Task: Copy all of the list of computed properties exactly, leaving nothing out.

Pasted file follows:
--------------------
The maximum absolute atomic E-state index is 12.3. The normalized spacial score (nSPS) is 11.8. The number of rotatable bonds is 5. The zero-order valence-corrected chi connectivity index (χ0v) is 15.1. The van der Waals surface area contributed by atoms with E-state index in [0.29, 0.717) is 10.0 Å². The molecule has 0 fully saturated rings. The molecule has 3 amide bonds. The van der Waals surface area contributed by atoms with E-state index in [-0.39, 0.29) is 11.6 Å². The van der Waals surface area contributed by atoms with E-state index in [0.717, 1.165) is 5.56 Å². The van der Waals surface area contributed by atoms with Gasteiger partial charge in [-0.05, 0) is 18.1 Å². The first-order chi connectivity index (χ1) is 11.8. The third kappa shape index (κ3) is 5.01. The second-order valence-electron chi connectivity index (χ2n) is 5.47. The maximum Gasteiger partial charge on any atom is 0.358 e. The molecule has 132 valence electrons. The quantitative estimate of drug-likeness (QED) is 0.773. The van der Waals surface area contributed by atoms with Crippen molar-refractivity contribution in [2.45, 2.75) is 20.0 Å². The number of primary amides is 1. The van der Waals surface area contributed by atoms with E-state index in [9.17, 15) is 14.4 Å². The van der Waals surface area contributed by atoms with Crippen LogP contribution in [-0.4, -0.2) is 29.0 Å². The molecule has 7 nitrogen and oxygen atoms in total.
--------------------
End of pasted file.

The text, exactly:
The maximum absolute atomic E-state index is 12.3. The normalized spacial score (nSPS) is 11.8. The number of rotatable bonds is 5. The zero-order valence-corrected chi connectivity index (χ0v) is 15.1. The van der Waals surface area contributed by atoms with E-state index in [0.29, 0.717) is 10.0 Å². The molecule has 0 fully saturated rings. The molecule has 3 amide bonds. The van der Waals surface area contributed by atoms with E-state index in [-0.39, 0.29) is 11.6 Å². The van der Waals surface area contributed by atoms with E-state index in [0.717, 1.165) is 5.56 Å². The van der Waals surface area contributed by atoms with Gasteiger partial charge in [-0.05, 0) is 18.1 Å². The first-order chi connectivity index (χ1) is 11.8. The third kappa shape index (κ3) is 5.01. The second-order valence-electron chi connectivity index (χ2n) is 5.47. The maximum Gasteiger partial charge on any atom is 0.358 e. The molecule has 132 valence electrons. The quantitative estimate of drug-likeness (QED) is 0.773. The van der Waals surface area contributed by atoms with Crippen molar-refractivity contribution in [2.45, 2.75) is 20.0 Å². The number of primary amides is 1. The van der Waals surface area contributed by atoms with E-state index in [9.17, 15) is 14.4 Å². The van der Waals surface area contributed by atoms with Crippen LogP contribution in [-0.4, -0.2) is 29.0 Å². The molecule has 7 nitrogen and oxygen atoms in total.